We Need to Talk About These Weird New York Times Presidential Candidate Interviews

The most interesting comfort food a candidate names is a “baked potato.”

confused kid

Getty Images

For indispensable reporting on the coronavirus crisis and more, subscribe to Mother Jones' newsletters.

A week out from the first Democratic presidential debates, the New York Times interviewed 21 of the 24 candidates—but not Joe Biden—and asked all of them the same 18 questions. It’s a pretty fun concept, which, if not quite a substantive alternative to a debate, succeeds in illustrating just how weird and boring presidential candidates—and perhaps all of us, really—can be, when given the opportunity. Maybe they’d all have better answers if they slept more.

Here are the most interesting things we learned:

  • John Delaney’s favorite comfort food is a “grilled chicken sandwich…no sauce.” John Delaney’s favorite comfort food is John Delaney.
  • Marianne Williamson has no comfort food. Honestly, what the hell.
  • Eric Swalwell says he sleeps four hours every night and that his comfort food is “coffee,” like every other 38-year-old white guy in the East Bay.
  • Amy Klobuchar’s favorite comfort food is a “baked potato.”
  • Delaney’s hero is his wife.
  • Seth Moulton’s hero is his wife.
  • Jay Inslee’s hero is his wife.
  • Beto O’Rourke hero is his wife.
  • Steve Bullock’s hero is his wife.
  • Elizabeth Warren says her first international visit would be to “Central America,” which is actually an interesting answer to a question that a surprising number of people who won’t be president punted on. (I regret to inform several candidates that “one of our allies” is not a place.)
  • Kamala Harris says she cooks to relax: “Chop, chop, chop.”
  • Inslees sleeps “enough to be able to have dreams at night time and vision statements during the daytime.” Spoken like a normal person!
  • Bill de Blasio is embarrassed about wearing cargo shorts to the gym, which is not the part of his gym routine he should be embarrassed about.
  • Williamson is embarrassed about not being able to remember the last time she was embarrassed.

Watch all the answers here.

THE BIG PICTURE

You expect the big picture, and it's our job at Mother Jones to give it to you. And right now, so many of the troubles we face are the making not of a virus, but of the quest for profit, political or economic (and not just from the man in the White House who could have offered leadership and comfort but instead gave us bleach).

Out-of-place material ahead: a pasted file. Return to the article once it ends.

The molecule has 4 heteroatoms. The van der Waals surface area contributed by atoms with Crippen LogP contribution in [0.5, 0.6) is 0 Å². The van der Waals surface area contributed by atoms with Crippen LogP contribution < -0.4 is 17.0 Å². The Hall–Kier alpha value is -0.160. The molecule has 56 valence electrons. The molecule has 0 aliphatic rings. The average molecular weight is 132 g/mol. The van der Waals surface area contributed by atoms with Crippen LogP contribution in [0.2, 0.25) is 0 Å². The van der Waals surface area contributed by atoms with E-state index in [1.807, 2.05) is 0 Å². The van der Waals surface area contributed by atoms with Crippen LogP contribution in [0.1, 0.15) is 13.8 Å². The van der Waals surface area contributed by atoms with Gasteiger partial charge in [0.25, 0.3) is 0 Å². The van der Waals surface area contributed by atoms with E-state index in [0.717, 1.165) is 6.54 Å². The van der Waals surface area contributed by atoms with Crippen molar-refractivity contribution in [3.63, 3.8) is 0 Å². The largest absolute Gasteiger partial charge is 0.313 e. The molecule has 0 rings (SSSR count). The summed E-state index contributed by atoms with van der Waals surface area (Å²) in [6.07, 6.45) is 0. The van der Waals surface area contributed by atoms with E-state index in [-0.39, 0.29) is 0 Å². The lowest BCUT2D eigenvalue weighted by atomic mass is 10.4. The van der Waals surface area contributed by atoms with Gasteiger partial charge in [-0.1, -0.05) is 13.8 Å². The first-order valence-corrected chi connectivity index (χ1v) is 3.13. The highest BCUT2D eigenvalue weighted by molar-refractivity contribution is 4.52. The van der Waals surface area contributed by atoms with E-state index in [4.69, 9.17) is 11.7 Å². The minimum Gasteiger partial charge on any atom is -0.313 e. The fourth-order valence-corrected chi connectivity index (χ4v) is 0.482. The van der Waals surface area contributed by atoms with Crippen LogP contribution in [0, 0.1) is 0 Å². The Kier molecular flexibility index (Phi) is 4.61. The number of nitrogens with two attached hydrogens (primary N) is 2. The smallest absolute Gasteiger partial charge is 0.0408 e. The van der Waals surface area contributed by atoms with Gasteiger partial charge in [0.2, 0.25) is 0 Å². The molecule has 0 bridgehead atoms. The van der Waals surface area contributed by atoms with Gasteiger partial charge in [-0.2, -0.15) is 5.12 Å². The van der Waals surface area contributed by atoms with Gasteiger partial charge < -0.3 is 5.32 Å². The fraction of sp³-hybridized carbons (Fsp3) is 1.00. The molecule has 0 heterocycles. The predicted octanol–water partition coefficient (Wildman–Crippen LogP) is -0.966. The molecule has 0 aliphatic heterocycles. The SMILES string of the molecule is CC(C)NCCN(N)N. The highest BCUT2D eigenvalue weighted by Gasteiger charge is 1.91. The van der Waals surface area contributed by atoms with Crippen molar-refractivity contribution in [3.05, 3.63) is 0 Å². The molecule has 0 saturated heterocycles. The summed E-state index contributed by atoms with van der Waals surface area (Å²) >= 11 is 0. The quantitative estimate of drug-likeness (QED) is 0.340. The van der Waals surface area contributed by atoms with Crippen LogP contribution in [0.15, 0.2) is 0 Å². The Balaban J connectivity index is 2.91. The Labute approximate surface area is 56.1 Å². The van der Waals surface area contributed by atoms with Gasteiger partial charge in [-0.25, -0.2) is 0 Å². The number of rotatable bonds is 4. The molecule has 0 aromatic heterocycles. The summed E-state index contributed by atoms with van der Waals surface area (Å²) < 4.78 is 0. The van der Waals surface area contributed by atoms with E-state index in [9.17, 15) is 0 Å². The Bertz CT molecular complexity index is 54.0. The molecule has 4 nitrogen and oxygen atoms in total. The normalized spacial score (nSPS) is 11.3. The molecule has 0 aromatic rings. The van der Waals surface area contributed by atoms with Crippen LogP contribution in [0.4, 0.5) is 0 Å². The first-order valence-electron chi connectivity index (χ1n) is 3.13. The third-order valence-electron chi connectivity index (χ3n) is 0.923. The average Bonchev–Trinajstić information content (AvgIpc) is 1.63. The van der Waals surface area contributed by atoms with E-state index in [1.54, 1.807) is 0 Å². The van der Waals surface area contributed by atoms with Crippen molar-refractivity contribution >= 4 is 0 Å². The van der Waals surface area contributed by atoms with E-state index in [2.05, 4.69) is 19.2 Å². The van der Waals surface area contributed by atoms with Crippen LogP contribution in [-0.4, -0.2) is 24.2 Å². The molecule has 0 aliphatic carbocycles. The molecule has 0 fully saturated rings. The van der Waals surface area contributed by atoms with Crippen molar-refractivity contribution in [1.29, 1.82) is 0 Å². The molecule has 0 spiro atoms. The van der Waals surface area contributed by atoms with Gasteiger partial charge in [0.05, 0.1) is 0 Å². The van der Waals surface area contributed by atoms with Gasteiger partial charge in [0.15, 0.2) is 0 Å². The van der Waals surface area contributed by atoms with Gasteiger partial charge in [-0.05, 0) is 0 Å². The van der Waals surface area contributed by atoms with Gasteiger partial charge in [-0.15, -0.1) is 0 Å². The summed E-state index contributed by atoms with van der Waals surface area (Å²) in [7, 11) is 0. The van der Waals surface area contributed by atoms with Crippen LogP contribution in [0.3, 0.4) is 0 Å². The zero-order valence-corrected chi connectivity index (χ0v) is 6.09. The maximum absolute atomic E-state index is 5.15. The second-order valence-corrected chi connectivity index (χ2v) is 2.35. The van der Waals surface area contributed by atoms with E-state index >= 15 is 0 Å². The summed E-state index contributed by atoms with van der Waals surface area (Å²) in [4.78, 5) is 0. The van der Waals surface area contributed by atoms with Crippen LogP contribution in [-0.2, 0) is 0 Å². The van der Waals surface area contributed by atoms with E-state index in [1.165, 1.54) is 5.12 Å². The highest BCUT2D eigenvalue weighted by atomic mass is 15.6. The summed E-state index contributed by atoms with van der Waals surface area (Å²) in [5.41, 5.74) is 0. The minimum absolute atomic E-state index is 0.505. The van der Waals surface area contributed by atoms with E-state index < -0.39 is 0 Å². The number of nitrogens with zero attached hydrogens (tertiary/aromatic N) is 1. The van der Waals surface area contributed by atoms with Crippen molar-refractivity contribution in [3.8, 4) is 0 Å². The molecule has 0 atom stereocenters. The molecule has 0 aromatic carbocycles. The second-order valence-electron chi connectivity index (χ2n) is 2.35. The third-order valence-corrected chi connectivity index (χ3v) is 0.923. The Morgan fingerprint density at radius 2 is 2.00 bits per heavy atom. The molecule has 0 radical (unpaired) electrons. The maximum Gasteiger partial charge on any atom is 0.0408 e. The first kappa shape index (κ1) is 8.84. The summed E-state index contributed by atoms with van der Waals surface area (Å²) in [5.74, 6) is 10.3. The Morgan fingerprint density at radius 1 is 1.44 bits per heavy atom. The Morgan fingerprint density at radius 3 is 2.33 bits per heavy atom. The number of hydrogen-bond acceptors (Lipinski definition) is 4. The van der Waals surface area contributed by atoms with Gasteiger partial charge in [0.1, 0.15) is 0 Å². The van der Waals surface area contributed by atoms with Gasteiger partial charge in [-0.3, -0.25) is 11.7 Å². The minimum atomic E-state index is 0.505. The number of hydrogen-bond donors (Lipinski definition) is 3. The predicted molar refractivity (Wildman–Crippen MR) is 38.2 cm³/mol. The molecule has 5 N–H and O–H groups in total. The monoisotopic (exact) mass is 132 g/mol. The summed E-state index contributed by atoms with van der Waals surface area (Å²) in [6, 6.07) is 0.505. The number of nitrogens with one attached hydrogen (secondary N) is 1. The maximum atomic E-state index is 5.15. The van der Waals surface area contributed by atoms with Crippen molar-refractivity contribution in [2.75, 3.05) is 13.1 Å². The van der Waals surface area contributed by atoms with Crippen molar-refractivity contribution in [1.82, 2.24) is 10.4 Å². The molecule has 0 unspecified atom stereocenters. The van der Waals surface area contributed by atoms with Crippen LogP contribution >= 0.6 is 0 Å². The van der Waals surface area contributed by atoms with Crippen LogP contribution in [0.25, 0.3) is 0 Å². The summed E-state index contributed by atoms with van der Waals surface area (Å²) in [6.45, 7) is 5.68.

In "News Is Just Like Waste Management," we unpack what the coronavirus crisis has meant for journalism, including Mother Jones’, and how we can rise to the challenge. If you're able to, this is a critical moment to support our nonprofit journalism with a donation: We've scoured our budget and made the cuts we can without impairing our mission, and we hope to raise $400,000 from our community of online readers to help keep our big reporting projects going because this extraordinary pandemic-plus-election year is no time to pull back.

THE BIG PICTURE

You expect the big picture, and it's our job at Mother Jones to give it to you. And right now, so many of the troubles we face are the making not of a virus, but of the quest for profit, political or economic (and not just from the man in the White House who could have offered leadership and comfort but instead gave us bleach).

In "News Is Just Like Waste Management," we unpack what the coronavirus crisis has meant for journalism, including Mother Jones’, and how we can rise to the challenge. If you're able to, this is a critical moment to support our nonprofit journalism with a donation: We've scoured our budget and made the cuts we can without impairing our mission, and we hope to raise $400,000 from our community of online readers to help keep our big reporting projects going because this extraordinary pandemic-plus-election year is no time to pull back.

We Recommend

Latest

Sign up for our newsletters

Subscribe and we'll send Mother Jones straight to your inbox.

Get our award-winning magazine

Save big on a full year of investigations, ideas, and insights.

Subscribe

Support our journalism

Help Mother Jones' reporters dig deep with a tax-deductible donation.

Donate

We have a new comment system! We are now using Coral, from Vox Media, for comments on all new articles. We'd love your feedback.